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A shaky Independence

Today, we commemorate another milestone as an independent sovereign State. 57 solid years of political independence from the British colonial administration but we are still on our knees with hefty empty bowls crying for alms from the very system and master we demanded our freedom to self-rule, self-determination. The irony we are in is sickening – very shameful. Our country is rich with most natural resources that our colonial master lack in, that most countries in the West do not possess, yet we continue to be heavily indebted and dependent on their aid. We are clearly a living testimony of the proverbial saying that “in abundance of water a full is thirsty!”

Three years from today, we will hit six decades of independence without much to show for it. And soon our citizens will start asking, aggressively, for the benefits of political independence. Our political elites must seriously consider the stakes of this political liberation in the absence of economic emancipation. They must reflect on that common value, self-warning, that issues of freedom and justice can no longer be left in abeyance.

That is, are we satisfied with the socio-economic status of our people? Have we guaranteed our people the dignity they deserve and yearned for? Are our citizens nourished, educated, provided with adequate health service, housing, water and transportation corresponding to a free and fair society – that which must be delivered in an independent country? Can we safely stand before our people and say we are a sovereign State and uphold the principles of self-determination? These are questions for the past, present and near-future leaders.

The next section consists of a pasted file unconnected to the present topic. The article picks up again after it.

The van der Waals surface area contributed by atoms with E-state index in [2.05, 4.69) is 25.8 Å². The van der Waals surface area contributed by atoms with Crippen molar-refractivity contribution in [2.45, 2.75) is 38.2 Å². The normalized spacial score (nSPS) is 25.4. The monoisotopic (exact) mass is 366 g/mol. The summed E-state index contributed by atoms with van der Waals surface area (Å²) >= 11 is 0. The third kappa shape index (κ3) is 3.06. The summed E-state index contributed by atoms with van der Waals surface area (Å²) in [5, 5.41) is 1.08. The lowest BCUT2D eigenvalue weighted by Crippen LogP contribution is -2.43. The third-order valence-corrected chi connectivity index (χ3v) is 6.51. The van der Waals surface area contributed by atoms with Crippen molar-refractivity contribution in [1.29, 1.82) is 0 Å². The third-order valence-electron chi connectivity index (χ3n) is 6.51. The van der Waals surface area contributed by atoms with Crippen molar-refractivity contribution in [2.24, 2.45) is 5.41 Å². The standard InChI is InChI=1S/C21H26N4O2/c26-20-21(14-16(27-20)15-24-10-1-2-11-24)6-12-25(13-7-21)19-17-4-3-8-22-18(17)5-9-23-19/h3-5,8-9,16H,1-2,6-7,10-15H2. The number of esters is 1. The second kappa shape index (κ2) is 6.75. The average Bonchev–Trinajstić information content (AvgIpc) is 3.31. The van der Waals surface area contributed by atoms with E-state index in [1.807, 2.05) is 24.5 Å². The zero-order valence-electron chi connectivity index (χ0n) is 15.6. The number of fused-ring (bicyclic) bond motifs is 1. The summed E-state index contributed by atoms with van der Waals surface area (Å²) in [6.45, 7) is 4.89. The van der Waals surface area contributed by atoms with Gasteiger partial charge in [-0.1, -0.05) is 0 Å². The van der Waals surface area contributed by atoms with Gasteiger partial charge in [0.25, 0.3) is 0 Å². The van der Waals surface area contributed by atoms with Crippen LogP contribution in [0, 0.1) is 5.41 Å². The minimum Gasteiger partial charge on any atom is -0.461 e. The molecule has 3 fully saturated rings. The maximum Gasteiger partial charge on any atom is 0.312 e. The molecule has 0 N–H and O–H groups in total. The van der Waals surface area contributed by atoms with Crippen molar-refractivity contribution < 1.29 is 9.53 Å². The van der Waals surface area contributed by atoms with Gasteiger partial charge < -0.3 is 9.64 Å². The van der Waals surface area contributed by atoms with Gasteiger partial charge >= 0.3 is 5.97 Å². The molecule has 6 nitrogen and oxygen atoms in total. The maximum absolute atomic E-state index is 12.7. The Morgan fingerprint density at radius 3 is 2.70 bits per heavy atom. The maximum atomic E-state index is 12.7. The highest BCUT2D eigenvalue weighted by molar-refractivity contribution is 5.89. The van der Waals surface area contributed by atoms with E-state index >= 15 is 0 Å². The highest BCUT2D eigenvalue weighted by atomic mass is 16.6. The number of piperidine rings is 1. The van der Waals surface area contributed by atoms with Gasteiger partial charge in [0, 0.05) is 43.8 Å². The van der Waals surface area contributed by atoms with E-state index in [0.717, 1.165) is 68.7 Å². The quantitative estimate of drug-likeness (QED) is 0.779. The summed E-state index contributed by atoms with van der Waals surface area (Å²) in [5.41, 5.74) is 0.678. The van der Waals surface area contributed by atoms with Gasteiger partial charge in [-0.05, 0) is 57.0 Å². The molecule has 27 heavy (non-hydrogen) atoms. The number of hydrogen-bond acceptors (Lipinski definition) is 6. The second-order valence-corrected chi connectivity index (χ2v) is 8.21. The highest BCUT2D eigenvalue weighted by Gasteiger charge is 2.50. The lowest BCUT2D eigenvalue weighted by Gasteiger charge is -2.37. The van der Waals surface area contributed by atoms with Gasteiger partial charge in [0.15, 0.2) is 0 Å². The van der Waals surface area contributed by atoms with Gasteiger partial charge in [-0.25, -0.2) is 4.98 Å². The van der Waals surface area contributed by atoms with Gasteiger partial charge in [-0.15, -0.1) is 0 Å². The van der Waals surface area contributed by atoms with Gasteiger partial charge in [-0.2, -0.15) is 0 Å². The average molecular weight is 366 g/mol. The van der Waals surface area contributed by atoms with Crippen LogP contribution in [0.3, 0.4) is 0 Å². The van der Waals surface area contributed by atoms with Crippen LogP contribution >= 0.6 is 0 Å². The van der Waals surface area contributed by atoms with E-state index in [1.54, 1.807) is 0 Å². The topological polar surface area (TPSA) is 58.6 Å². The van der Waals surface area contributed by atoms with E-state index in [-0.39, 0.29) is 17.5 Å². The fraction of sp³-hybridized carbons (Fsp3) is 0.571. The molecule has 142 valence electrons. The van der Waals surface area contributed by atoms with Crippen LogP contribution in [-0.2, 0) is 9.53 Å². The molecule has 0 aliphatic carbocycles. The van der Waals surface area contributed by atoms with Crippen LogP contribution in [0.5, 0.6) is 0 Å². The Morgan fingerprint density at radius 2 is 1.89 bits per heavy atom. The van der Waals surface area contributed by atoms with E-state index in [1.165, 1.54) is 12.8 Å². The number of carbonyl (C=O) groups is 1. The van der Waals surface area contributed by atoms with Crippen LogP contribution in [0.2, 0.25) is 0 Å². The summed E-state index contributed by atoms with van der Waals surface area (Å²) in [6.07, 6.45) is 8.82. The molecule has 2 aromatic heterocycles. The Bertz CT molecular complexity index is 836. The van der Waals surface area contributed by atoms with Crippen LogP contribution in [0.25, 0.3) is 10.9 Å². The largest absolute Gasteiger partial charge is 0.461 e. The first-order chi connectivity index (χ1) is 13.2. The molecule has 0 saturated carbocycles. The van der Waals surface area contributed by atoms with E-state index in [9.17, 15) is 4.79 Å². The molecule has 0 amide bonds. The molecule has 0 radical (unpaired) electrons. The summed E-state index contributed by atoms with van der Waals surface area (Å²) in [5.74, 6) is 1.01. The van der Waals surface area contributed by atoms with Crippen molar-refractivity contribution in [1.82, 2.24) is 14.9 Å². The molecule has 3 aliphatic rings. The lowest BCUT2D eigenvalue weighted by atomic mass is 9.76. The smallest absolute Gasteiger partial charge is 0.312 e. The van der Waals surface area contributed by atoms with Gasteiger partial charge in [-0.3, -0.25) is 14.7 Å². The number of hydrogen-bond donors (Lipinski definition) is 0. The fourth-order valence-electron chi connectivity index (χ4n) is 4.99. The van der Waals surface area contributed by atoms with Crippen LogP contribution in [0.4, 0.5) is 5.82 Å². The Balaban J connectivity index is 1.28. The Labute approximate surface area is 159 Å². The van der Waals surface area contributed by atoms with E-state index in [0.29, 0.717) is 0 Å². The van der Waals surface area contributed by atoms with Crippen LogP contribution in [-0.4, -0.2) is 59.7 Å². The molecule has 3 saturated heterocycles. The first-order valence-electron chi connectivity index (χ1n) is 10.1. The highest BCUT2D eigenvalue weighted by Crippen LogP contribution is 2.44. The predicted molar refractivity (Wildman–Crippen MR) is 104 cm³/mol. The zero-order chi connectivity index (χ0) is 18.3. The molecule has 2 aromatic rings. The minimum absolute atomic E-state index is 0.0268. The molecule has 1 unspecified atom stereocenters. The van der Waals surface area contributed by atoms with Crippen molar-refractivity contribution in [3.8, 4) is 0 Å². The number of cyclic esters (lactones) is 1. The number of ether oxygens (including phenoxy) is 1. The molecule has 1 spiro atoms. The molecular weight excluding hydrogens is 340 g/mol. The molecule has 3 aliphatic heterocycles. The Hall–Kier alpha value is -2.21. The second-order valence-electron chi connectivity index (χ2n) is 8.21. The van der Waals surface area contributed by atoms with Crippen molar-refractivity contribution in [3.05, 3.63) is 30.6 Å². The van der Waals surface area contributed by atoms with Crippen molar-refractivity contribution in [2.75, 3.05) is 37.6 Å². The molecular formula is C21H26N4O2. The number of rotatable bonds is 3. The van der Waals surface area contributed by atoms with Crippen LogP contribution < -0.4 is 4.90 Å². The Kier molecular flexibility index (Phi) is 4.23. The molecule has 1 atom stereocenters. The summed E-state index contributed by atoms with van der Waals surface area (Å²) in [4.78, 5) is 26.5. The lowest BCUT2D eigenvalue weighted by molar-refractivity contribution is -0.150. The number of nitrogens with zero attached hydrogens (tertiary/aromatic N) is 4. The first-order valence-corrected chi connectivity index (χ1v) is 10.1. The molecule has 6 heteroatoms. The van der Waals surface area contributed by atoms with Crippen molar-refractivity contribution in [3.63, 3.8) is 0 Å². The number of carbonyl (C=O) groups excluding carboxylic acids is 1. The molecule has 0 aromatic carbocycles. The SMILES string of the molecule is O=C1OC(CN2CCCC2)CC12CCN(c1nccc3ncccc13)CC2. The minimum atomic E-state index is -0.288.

But as J F Ade Ajayi, noted, “…The most fundamental aspect of post-independence Africa has been the elusiveness of development, however characterised -Europeanisation, Westernisation, modernisation, progress, or simply development. That is to say, in many ways the quality of life of the average farmer and his family in the village, or worker in the urban areas, has not improved significantly; in some respects, and in some areas, it is even worse than on the eve of independence. In particular, many African countries now find it difficult to provide for their population sufficient food and energy resources for the basic necessities of life. Most of the new states have yet to evolve stable political structures that are imbued with a sense of national commitment and notions of social justice, around which the loyalties of the masses could be mobilised. Rather, the uneven development between different regions of the same country and between cities and rural areas of the same region persists. In addition, the inequalities of income distribution that characterised colonial rule have tended to widen considerably since independence. As a result, there have been civil unrest and civil war, and there is generally less security for life and property. In a few cases, grotesque and abnormal regimes have emerged that prey on their own populations rather than protect them or promote their welfare. The optimism of development plans of the 1960s has given way to increasing frustration in the 1970s and disillusionment in the 1980s. The general lament is that this is not what was expected from independence.